A general misconception that drives cybersecurity experts like me insane is that Apple products are "safe." By "safe," I mean not as susceptible, or even completely invincible, to being hacked. This is patently false, as Apple has yet again proven via their latest patch update. Given the name "Trident" by researchers at Citizen Lab and Lookout, these iOS zero-day vulnerabilities (CVE-2016-4655, CVE-2016-4656, and CVE-2016-4657) could allow an attacker to remotely jailbreak a mobile phone and covertly install complex spyware.
The spyware in question is called Pegasus, which was discovered when "attackers targeted a human rights defender with mobile spyware, providing evidence that governments digitally harass perceived enemies, including activists, journalists, and human rights workers." The human rights defender in question is Ahmed Masoor, who noticed his phone was infected when he "received text messages promising 'secrets' about detainees tortured in UAE jails if he clicked on an included link."
The Pegasus spyware is linked to an Israeli tech organization called NSO Group, which wasn't well-known among cyber-warfare experts until now. Pegasus is particularly dangerous as Lookout researchers point out it is "highly advanced in its use of zero-days, obfuscation, encryption, and kernel-level exploitation." This is likely not the last time that Pegasus will be used, as it may be upgraded in the future to circumnavigate patches like those released by Apple.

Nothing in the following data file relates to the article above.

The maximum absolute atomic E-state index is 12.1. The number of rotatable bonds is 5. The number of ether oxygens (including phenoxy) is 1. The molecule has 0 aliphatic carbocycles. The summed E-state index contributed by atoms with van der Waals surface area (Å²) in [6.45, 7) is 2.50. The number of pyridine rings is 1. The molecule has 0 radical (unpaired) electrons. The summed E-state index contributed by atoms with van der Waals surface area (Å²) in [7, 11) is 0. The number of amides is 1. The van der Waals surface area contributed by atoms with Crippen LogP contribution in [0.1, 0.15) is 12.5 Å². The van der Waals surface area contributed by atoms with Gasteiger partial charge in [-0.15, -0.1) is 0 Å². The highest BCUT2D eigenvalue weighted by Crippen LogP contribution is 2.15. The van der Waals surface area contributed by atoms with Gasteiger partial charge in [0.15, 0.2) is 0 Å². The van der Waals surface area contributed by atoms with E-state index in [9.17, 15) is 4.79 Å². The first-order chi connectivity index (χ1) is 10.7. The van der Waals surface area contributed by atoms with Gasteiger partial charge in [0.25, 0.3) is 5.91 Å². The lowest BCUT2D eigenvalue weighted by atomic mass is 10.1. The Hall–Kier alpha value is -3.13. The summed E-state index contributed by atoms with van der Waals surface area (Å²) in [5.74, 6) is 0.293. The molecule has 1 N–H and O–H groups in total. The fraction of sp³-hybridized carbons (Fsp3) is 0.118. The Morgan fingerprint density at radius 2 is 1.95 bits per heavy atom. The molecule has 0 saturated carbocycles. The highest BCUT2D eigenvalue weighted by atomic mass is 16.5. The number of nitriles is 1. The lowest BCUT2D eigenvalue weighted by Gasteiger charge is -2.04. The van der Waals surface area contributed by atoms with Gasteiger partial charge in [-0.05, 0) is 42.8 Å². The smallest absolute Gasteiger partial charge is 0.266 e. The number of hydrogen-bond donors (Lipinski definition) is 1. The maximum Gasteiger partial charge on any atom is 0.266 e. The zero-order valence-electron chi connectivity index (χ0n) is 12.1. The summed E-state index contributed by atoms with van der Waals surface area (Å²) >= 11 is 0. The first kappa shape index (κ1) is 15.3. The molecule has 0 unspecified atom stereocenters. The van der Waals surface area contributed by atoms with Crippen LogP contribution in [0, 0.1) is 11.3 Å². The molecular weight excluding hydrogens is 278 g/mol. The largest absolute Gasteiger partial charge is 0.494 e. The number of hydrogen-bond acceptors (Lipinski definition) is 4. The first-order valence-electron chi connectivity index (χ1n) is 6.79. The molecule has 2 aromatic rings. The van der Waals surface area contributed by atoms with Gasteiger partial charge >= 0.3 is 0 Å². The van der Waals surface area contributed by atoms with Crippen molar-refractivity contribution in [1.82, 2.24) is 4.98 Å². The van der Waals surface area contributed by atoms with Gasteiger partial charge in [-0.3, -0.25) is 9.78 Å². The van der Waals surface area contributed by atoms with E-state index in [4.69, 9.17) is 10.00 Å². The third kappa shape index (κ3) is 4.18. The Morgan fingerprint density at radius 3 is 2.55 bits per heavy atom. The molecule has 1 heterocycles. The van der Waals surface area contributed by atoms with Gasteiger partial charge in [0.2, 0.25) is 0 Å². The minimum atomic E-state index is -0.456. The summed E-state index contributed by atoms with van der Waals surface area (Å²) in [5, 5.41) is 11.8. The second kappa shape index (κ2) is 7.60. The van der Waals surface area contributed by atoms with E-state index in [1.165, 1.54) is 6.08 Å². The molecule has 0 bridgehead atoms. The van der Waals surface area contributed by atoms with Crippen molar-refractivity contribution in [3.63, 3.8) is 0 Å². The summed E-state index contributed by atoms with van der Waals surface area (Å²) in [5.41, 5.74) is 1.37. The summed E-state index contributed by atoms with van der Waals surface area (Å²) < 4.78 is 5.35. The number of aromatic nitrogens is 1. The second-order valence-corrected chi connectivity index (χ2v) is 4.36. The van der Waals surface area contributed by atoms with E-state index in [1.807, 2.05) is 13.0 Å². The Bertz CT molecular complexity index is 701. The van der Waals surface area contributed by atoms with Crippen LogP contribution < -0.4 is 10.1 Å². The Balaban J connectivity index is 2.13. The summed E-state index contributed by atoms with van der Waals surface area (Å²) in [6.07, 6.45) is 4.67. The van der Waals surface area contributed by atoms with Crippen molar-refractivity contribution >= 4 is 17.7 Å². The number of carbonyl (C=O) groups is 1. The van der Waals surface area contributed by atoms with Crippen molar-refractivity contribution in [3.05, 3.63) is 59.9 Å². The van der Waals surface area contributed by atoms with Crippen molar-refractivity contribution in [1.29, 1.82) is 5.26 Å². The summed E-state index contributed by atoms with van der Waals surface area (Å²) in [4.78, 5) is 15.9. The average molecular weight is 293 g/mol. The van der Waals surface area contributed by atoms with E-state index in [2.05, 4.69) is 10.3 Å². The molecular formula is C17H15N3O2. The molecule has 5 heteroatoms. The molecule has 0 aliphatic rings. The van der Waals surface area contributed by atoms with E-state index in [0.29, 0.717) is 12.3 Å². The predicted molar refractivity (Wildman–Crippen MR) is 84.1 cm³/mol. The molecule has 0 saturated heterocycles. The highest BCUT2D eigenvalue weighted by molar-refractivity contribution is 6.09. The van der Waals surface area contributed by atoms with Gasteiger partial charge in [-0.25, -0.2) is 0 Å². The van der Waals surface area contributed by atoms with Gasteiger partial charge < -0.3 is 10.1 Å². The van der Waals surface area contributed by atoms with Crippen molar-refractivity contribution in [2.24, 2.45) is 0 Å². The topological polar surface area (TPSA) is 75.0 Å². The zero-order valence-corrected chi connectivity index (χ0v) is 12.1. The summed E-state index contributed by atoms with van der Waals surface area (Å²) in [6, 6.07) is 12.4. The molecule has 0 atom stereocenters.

Apple is strongly urging any iOS users to make certain that all updates are installed. In order to check for this, go to "Settings > General > About > Version" and ensure you are running the most up-to-date version on your phone. Even though you may not be a human rights activist with many enemies, you are still susceptible to Pegasus if you have not patched your Trident vulnerabilities. It is not uncommon for spyware and the like to get passed around the Darknet and wind up in cyber-criminals' hands.
Nothing is 'unhackable'
There are two major lessons to be learned from the Trident zero-days. The first is that there is never a truly unhackable product, and the fact that people continue to believe so is a major concern. The second lesson is that the cyber war is escalating to attacks against activists and journalists, rather than just nation-states.
Sooner or later we will all be involved in the cyber battlefield, whether we're ready or not.